Country Home Calling – Petrolina Retraces Her Childhood Steps

Image: 59-year-old Petrolina Depradine

Image: Petrolina Depradine says she feels right at home in Choiseul. [PHOTO: Stan Bishop]
Petrolina Depradine says she feels right at home in Choiseul. [PHOTO: Stan Bishop]
WITH the ailing banana industry having a deleterious effect on the livelihoods of many Saint Lucians living in the rural communities, hundreds are forced to become part of the urban drift as they seek alternative employment. But one woman says she is determined to forego the hustle and bustle of city life so that she can reconnect to her rural past.

Meet 59-year-old Petrolina Depradine of Mary Ann Street, Castries, who says she is seriously considering relocating to La Fargue, Choiseul to spend the rest of her years in the house she lived in off and on between ages 6 and 24.

The house at Choiseul belonged to the late Catherina Joseph, who was principal of the St. Aloysius R.C. Boys’ Infant School for many years. Joseph died last year at age 104. Catherina’s father and Depradine’s great-grandmother were siblings.

Depradine, who was born in Barbados, was raised in the house and schooled in Choiseul for a while. After quitting her teaching years later, she moved to Castries to look for another job. The house, she said, is still home to some of her best childhood memories.

“The house is more than 60 years old and Catherine told me that her grandfather and father built it,” Depradine tells me. “We had a big plum tree in the yard which we would often climb. Unfortunately, it fell during the passage of Hurricane Allen.”

Choiseul is renowned for its exquisite art and craft industry. Depradine acknowledges that creative attribute of her childhood community but noted that her fondest memories of growing up in Choiseul included watching the boys skate down the road on their skateboards.

Image: The old wooden cottage at La Fargue where Depradine spent much of her childhood. [PHOTO: Stan Bishop]
The old wooden cottage at La Fargue where Depradine spent much of her childhood. [PHOTO: Stan Bishop]
“The best part was that whenever they knew the police motorcycles were approaching, they would hide the skateboards in the bushes and gutter nearby. After the police would have passed, the boys would resume skating,” she explained, with a childish giggle.

She said the official name of the house is St. Joseph’s Villa and she hopes to open it to visitors soon after some much-needed renovation works are completed. The house is chockful of antiques, including bedchambers, armchairs, dressers, cupboards, kitchen and bathroom utensils, chests, tape recorders, decorative ornaments and two clocks said to be over 100 years old.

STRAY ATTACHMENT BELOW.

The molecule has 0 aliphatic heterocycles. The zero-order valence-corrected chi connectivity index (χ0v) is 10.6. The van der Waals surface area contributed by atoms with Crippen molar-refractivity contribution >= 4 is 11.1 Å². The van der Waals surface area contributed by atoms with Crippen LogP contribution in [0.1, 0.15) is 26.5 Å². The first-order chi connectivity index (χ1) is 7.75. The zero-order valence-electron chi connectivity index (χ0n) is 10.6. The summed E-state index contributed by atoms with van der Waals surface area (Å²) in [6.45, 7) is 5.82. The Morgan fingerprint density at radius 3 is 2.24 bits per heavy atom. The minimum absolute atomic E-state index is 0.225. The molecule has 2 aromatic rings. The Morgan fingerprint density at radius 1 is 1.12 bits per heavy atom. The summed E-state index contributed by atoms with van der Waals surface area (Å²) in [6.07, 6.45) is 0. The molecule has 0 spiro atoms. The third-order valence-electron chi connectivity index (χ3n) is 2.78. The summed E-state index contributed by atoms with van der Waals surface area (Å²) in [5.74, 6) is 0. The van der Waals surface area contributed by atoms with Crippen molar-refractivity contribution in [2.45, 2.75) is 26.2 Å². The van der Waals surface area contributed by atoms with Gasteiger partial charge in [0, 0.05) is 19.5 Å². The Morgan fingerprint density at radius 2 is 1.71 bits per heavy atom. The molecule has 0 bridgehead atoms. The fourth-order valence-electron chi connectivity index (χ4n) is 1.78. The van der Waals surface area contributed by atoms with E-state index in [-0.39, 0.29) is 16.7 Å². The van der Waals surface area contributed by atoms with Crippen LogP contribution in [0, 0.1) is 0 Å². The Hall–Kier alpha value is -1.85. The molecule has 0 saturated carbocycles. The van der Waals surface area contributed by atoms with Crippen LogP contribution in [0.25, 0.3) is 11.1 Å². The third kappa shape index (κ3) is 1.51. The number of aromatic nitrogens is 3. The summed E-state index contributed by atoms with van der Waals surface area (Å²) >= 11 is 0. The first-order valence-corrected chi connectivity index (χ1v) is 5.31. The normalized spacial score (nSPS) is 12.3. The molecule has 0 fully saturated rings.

While she admitted to having discarded most of her antiques when she moved to Castries years ago, Depradine said she remains rooted in her cultural traditions. In fact, she seizes on every opportunity to get her hands any antique that would add beauty and depth to her collection.

While many people from the rural communities are fast becoming city slickers, Depradine says she does not have a problem living the country life. Having had the chance to live in the countryside and the city, she said she prefers the former.

“Whenever I come to Choiseul to visit on weekends, I find it hard to return to Castries,” Depradine said. “Actually, I’m in the process of relocating to Choiseul permanently. I’m really tired of all the hustle and bustle in Castries. The gun violence in the city is also getting out of hand. “If I had to live my life all over again, I would choose to spend it the way we used to be in times past.”

As times change, many people move on to the attractions of modernity, including the city life, often leaving behind the past that played a crucial role in shaping their present circumstance. For Depradine, she says she would quicker leave the city behind so that she can feel at home in Choiseul.

“I wish that people would be more conscious and appreciative of the good old days. Back then, there was a season for everything: catching birds, playing games such as tops and marbles. We don’t have these things anymore,” Depradine said.

Stan Bishop began his career in journalism in March 2008 writing freelance for The VOICE newspaper for six weeks before being hired as a part-time journalist there when one of the company’s journalists was overseas on assignment.

Although he was initially told that the job would last only two weeks, he was able to demonstrate such high quality work that the company offered him a permanent job before that fortnight was over. Read full bio...

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